I've been reading a bunch of blogs today, over at BabyCenter's "Momformation" section, and today they are mostly about being thankful for pivotal moments in life. Of course, even though it is important to be grateful and appreciative of all the things in our worlds, and all the people, and all of that, I think it's even more crucial to truly appreciate those moments that gave us an entirely new world view. The most interesting thing to me about these moments is that, for the most part, they're pretty awful.
You rarely hear a story where someone says "I got everything I wanted, and it changed my life." Getting what you want rarely inspires change, it typically promotes complacency or, at its worst, smug self satisfaction. "Look at me! I get everything I want! I must be fantastic." The life changing moments, for the most part, are not what you think they'll be, the fantastic things you anticipate. The life changing moments are the ones that suck.
When my third child was born, I had a really difficult time, postpartum. Physically, I developed a systemic infection that made it impossible to breathe. I was nursing, and the antibiotics made my baby gassy and cranky, and so I was an emotional wreck. Mentally, I was exhausted and felt like I'd made a horrible mistake, having another baby at 38 years old.
Throughout the pregnancy, I had pushed myself to the limit. My company was in the midst of upheaval, and I was in charge of much of the transition. It was strangely emotional, because I had to talk several local business owners into continuing to do business with us, and I was responsible for many things that were actually beyond my control. Even though my schedule was flexible, it was extremely hectic. I sometimes worked day shifts, sometimes night shifts, sometimes worked from home, sometimes had meetings in other parts of the city. Driving all over the place, in a city noted for traffic, was made more difficult by the fact that our car at the time was a little old clunker with no air conditioning. In the South. In the summer.
We hosted an exchange student for about half of the pregnancy, which was a strain, because I suddenly had three adolescents instead of two. In addition, my daughter was homeschooling, and had many obligations, from academic classes to ballet lessons to babysitting gigs. Because she was only twelve, I had to do most of the transporting, and spent hours each week shuttling her back and forth. I was a very active member of the home school community, serving on the board of our group and running, with friend who was also pregnant, one of the more stressful events of our yearly schedule. I was very active in my church, teaching Sunday school classes and serving on a committee.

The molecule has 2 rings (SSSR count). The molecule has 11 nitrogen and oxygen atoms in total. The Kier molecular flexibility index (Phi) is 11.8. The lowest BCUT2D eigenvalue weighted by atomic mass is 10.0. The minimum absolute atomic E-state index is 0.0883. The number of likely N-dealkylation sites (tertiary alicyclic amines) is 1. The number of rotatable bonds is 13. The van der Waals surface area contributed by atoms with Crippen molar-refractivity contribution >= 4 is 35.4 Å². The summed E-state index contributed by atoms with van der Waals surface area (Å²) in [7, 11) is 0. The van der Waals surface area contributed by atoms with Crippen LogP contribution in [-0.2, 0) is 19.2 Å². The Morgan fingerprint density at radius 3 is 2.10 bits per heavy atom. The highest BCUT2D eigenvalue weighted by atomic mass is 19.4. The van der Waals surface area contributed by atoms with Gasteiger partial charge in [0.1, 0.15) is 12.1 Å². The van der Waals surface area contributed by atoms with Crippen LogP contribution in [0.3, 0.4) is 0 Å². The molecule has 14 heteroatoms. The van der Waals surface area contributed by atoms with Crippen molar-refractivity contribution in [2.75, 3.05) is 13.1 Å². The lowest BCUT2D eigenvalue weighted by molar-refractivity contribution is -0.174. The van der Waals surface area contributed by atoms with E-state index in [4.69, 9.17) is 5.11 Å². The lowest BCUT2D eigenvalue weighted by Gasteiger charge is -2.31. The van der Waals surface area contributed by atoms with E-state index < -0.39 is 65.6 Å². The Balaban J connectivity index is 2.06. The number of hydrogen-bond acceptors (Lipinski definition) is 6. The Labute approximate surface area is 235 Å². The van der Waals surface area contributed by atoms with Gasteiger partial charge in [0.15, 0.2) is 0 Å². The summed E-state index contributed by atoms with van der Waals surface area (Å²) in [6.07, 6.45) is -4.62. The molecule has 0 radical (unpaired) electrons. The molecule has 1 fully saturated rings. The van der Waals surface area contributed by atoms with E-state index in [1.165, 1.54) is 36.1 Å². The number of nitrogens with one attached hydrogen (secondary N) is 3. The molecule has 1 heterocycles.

On top of all of this, my sister, who lived four hours away, was diagnosed with breast cancer. Now, I'm not making that all about me, certainly, but I was so concerned about her that I did try to be there for her as much as humanly possible. Mostly, this was long distance, but sometimes I drove up there, as well.
Looking back, I have no idea how I did all that while I was pregnant. I was driven by this fear that if I didn't do these things they wouldn't get done, and everything would fall apart. I'd been through that before, at the end of my first marriage, where I took my hands off the controls and watch everything disintegrate. I never wanted to live through that again. (Although, the lesson I learned that time is that control is largely an illusion.)
But when the baby was born a month early, and my health made me incapable of living up to my responsibilities, guess what? It didn't matter. I'm not saying nothing fell apart, some things did. I quit that job, for example, because stepping back from it I realized it was detrimental to my overall well-being. My twelve year old got very proficient at public transit, but that's ok, because it will serve her well later in her life, I'm sure.. The home school group not only got along without me, they, along with my church family, made sure my family was well-fed during my down time.
I discovered that I am, in fact, not responsible for everything. And it made me think really hard about how I want to spend my time on earth. Do I want to invest so much time and energy in external projects that I fall apart? Do I want to run so hard and so fast that the things I do for my family become one more obligation, done without joy or true connection? No, in fact, I do not.
I halfway got this lesson right after Small was born, and the lesson was completed a year and a half later, when I broke first my leg, then my arm, in rapid succession. The lesson is this: understand that everything is not important, and choose what is.
Now I choose my commitments. I say "no" more often. I hang back to see if anyone else will step in, if I'm not completely enthusiastic about a project. I say "no" more, personally, too. I have learned to treat my time as a gift, whether I'm bestowing it upon someone or giving it to myself. I have learned to see myself, not as a part of the machinery, that has to keep turning no matter what, but as an individual who deserves time off from everything sometimes, even my children.
This is not to say I'm now a completely selfish individual who only does what I want to do. However, I pause before jumping in. I carefully turn things over in my head before saying yes. I give myself the same consideration I'd give to someone else, and I've learned to relax and not worry so much about things. Ultimately, it is all going to work out.
That's the gift I was given, at one of the lowest points of my life. How about you, reader? Was there a game changing moment for you, that forever changed the way you live your life?